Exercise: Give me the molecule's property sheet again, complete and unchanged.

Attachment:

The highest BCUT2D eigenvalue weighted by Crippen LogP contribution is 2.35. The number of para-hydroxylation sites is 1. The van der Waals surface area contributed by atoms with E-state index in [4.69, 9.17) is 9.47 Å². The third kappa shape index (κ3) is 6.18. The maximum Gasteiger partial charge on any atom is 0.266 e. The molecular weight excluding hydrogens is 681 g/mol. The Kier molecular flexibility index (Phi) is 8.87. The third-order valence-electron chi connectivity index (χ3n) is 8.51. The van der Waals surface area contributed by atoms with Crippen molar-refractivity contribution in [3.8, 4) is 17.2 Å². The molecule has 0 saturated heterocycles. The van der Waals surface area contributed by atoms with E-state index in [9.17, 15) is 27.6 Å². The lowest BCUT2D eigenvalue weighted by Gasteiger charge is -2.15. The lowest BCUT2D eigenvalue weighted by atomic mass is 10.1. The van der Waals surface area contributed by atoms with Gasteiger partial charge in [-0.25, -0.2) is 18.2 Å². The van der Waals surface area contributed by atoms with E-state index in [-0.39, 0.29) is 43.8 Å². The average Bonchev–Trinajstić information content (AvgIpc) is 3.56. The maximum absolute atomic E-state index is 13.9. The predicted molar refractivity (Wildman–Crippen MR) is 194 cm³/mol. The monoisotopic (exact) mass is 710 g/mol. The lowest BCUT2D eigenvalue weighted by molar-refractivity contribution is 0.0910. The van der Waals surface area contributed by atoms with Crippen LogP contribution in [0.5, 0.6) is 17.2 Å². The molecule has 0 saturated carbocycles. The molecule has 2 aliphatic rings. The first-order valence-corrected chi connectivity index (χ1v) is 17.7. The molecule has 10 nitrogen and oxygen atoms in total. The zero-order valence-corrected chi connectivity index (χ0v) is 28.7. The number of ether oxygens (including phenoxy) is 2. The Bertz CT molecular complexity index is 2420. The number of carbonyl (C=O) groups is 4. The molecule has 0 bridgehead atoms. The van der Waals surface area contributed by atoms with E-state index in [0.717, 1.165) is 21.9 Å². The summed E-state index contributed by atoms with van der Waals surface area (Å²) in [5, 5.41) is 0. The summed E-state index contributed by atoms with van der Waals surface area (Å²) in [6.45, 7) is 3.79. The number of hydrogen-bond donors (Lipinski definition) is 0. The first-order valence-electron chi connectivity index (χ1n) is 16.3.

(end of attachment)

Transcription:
The highest BCUT2D eigenvalue weighted by Crippen LogP contribution is 2.35. The number of para-hydroxylation sites is 1. The van der Waals surface area contributed by atoms with E-state index in [4.69, 9.17) is 9.47 Å². The third kappa shape index (κ3) is 6.18. The maximum Gasteiger partial charge on any atom is 0.266 e. The molecular weight excluding hydrogens is 681 g/mol. The Kier molecular flexibility index (Phi) is 8.87. The third-order valence-electron chi connectivity index (χ3n) is 8.51. The van der Waals surface area contributed by atoms with Crippen molar-refractivity contribution in [3.8, 4) is 17.2 Å². The molecule has 0 saturated heterocycles. The van der Waals surface area contributed by atoms with E-state index in [9.17, 15) is 27.6 Å². The lowest BCUT2D eigenvalue weighted by Gasteiger charge is -2.15. The lowest BCUT2D eigenvalue weighted by atomic mass is 10.1. The van der Waals surface area contributed by atoms with Gasteiger partial charge in [-0.25, -0.2) is 18.2 Å². The van der Waals surface area contributed by atoms with E-state index in [-0.39, 0.29) is 43.8 Å². The average Bonchev–Trinajstić information content (AvgIpc) is 3.56. The maximum absolute atomic E-state index is 13.9. The predicted molar refractivity (Wildman–Crippen MR) is 194 cm³/mol. The monoisotopic (exact) mass is 710 g/mol. The lowest BCUT2D eigenvalue weighted by molar-refractivity contribution is 0.0910. The van der Waals surface area contributed by atoms with Crippen LogP contribution in [0.5, 0.6) is 17.2 Å². The molecule has 0 saturated carbocycles. The molecule has 2 aliphatic rings. The first-order valence-corrected chi connectivity index (χ1v) is 17.7. The molecule has 10 nitrogen and oxygen atoms in total. The zero-order valence-corrected chi connectivity index (χ0v) is 28.7. The number of ether oxygens (including phenoxy) is 2. The Bertz CT molecular complexity index is 2420. The number of carbonyl (C=O) groups is 4. The molecule has 0 bridgehead atoms. The van der Waals surface area contributed by atoms with E-state index in [0.717, 1.165) is 21.9 Å². The summed E-state index contributed by atoms with van der Waals surface area (Å²) in [5, 5.41) is 0. The summed E-state index contributed by atoms with van der Waals surface area (Å²) in [6.45, 7) is 3.79. The number of hydrogen-bond donors (Lipinski definition) is 0. The first-order valence-electron chi connectivity index (χ1n) is 16.3.